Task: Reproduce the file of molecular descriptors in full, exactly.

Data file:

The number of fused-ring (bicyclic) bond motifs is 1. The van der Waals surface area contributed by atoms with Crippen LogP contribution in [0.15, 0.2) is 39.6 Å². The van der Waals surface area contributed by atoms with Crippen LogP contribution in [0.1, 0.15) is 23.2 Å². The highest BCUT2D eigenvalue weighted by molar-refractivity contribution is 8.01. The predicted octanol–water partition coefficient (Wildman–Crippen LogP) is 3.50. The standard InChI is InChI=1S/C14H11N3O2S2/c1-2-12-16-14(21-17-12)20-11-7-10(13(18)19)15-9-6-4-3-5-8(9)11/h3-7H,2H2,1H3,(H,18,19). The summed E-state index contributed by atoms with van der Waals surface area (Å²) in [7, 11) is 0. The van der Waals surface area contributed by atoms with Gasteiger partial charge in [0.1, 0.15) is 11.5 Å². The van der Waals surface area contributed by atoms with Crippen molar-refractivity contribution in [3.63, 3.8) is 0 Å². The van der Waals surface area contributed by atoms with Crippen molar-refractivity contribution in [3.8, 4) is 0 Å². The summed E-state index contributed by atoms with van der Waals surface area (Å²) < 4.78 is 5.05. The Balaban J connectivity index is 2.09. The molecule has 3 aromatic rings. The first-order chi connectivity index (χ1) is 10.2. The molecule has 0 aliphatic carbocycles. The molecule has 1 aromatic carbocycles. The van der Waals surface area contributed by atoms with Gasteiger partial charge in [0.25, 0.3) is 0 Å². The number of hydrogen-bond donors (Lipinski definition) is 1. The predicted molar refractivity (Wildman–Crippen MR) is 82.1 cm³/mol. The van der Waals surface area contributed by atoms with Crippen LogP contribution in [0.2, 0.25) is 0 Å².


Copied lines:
The number of fused-ring (bicyclic) bond motifs is 1. The van der Waals surface area contributed by atoms with Crippen LogP contribution in [0.15, 0.2) is 39.6 Å². The van der Waals surface area contributed by atoms with Crippen LogP contribution in [0.1, 0.15) is 23.2 Å². The highest BCUT2D eigenvalue weighted by molar-refractivity contribution is 8.01. The predicted octanol–water partition coefficient (Wildman–Crippen LogP) is 3.50. The standard InChI is InChI=1S/C14H11N3O2S2/c1-2-12-16-14(21-17-12)20-11-7-10(13(18)19)15-9-6-4-3-5-8(9)11/h3-7H,2H2,1H3,(H,18,19). The summed E-state index contributed by atoms with van der Waals surface area (Å²) in [7, 11) is 0. The van der Waals surface area contributed by atoms with Gasteiger partial charge in [0.1, 0.15) is 11.5 Å². The van der Waals surface area contributed by atoms with Crippen molar-refractivity contribution in [3.63, 3.8) is 0 Å². The van der Waals surface area contributed by atoms with Crippen molar-refractivity contribution in [3.8, 4) is 0 Å². The summed E-state index contributed by atoms with van der Waals surface area (Å²) < 4.78 is 5.05. The Balaban J connectivity index is 2.09. The molecule has 3 aromatic rings. The first-order chi connectivity index (χ1) is 10.2. The molecule has 0 aliphatic carbocycles. The molecule has 1 aromatic carbocycles. The van der Waals surface area contributed by atoms with Gasteiger partial charge in [0.25, 0.3) is 0 Å². The number of hydrogen-bond donors (Lipinski definition) is 1. The predicted molar refractivity (Wildman–Crippen MR) is 82.1 cm³/mol. The van der Waals surface area contributed by atoms with Crippen LogP contribution in [0.2, 0.25) is 0 Å².